The Bill must take account of the consequences of arms exports for sustainable development. The draft Bill dealt with those issues, but they have been dropped in the Bill that is before us. I do not understand why the Government have dropped them. I know that the Secretary of State for International Development can issue guidance on the issues during the licensing process and can take into consideration the EU code of conduct on arms, but how much notice do the Government take of what she says? If past experience is anything to go by, the guidance will not have much impact. The Secretary of State signs only a small percentage of current export licences. She has raised objections in the past, but licences have still been granted. For example, she was not listened to in 1992 with regard to the export of arms to Ethiopia and Eritrea. She chooses not to sign the annual report on strategic export controls. I understand from a letter that I received from her Minister in April last year that it was Clare Short's decision not to sign off that annual report.

Mr. Deputy Speaker (Sir Michael Lord): Order. The hon. Lady must remember to refer to hon. Members by their correct titles.

Dr. Tonge: I apologise and accept your correction, Mr. Deputy Speaker.

No licence has been refused under criterion 8 of the European code of conduct because it is impossible to prove that any single licence will damage development. However, what about the cumulative effect of many export licences? That has already been mentioned, and we should take it into account in prior scrutiny, before we let arms go to a developing country.

My four years in international development, two of them as a member of the Select Committee on International Development, have left me in no doubt that arms brokers and trafficking cause some of the greatest evil and suffering in the world today. In a brilliant and interesting speech, the hon. Member for Kingswood (Mr. Berry) mentioned 4 million deaths in 46 conflicts since 1990. Trafficking is such a scourge.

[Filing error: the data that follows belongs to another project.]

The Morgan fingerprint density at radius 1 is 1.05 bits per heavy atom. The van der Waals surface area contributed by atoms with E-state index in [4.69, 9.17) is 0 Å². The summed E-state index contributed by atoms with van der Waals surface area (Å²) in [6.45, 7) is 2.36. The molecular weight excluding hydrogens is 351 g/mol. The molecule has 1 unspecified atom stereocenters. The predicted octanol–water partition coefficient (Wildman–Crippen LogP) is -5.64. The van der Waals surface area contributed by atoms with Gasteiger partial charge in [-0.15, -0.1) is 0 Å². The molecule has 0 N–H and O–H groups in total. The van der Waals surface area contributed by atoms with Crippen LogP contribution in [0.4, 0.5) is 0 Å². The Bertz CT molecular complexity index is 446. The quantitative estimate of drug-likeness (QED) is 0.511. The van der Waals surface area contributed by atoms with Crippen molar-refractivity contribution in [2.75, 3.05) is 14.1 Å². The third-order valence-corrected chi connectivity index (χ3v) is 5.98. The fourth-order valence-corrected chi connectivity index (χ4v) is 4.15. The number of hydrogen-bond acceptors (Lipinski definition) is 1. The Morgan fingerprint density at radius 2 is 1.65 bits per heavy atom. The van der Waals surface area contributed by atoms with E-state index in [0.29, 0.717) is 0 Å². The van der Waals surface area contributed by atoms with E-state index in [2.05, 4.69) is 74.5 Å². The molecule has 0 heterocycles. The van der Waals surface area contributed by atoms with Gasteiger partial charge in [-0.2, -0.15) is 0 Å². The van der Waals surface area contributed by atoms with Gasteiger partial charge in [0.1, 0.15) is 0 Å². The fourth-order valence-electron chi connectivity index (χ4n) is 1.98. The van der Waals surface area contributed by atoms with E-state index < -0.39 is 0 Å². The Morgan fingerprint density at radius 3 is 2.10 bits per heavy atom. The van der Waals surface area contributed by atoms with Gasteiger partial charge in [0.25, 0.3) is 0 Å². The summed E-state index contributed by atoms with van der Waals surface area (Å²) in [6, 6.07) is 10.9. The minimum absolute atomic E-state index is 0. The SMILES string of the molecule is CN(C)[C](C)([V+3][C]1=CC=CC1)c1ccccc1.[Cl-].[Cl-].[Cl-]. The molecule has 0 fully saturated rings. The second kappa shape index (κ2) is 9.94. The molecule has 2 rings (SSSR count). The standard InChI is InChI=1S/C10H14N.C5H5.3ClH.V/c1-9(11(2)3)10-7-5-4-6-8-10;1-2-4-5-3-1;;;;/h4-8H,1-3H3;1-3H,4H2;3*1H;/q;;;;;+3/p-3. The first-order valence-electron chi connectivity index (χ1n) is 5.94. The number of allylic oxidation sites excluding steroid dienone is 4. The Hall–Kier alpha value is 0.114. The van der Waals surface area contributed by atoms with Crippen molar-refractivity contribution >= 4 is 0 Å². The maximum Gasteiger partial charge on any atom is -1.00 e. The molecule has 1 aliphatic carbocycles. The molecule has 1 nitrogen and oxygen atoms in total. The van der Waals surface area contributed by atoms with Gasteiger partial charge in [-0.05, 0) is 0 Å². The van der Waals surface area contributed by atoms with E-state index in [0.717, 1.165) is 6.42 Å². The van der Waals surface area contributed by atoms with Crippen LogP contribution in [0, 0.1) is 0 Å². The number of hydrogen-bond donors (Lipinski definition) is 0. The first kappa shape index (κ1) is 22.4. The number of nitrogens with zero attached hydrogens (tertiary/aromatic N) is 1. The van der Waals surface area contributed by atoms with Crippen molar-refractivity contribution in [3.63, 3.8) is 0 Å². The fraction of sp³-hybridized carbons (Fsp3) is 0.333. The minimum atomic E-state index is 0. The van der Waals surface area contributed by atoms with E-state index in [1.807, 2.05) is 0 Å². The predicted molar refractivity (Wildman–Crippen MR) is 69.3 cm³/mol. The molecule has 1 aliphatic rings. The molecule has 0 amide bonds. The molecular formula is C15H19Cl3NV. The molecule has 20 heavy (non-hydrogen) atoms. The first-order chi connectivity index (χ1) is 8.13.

I have visited areas of the world where the illegal arms trade has fuelled conflict and destroyed lives. This country abandoned southern Sudan more than 40 years ago; a civil war continues there.

Mr. Gerald Howarth: The hon. Lady probably anticipates my question. She refers to conflicts around the world, which are a source of great anxiety to all hon. Members. But how will the Bill make a substantial,

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tangible difference? No evidence has been forthcoming to show that British weapons are involved in that ghastly business.

Dr. Tonge: I expected the hon. Gentleman's intervention. If the claims for the secondary legislation are to be believed—I hope that they are—we shall have a register of arms brokers. We can thus identify people in this country who traffic. On several occasions, the hon. Gentleman has asked about the identity of those people. The examples of Sandline and Miltec have already been cited; there could be many more. We must not assume that all Brits are honourable and would not dream of becoming arms brokers, because the opposite is true. The Bill will make a difference; a similar measure has made a difference to practices in the United States of America.

I have visited the civil war area Bahr-el-Ghazal in southern Sudan. I have seen rebel commanders, who, faced with villagers who have come to hear their words, brandish a kalashnikov and say, "This is strength. This will save you. If you follow the gun, you will be all right." That gun was supplied by an arms broker. Who are we to say that it was not a British arms broker?

Mr. Howarth: We do not make kalashnikovs.

Dr. Tonge: One does not have to make guns to traffic them. Surely the hon. Gentleman understands that an arms broker needs no more than a mobile phone to contact an eastern European country and get the guns to wherever they are wanted in Africa.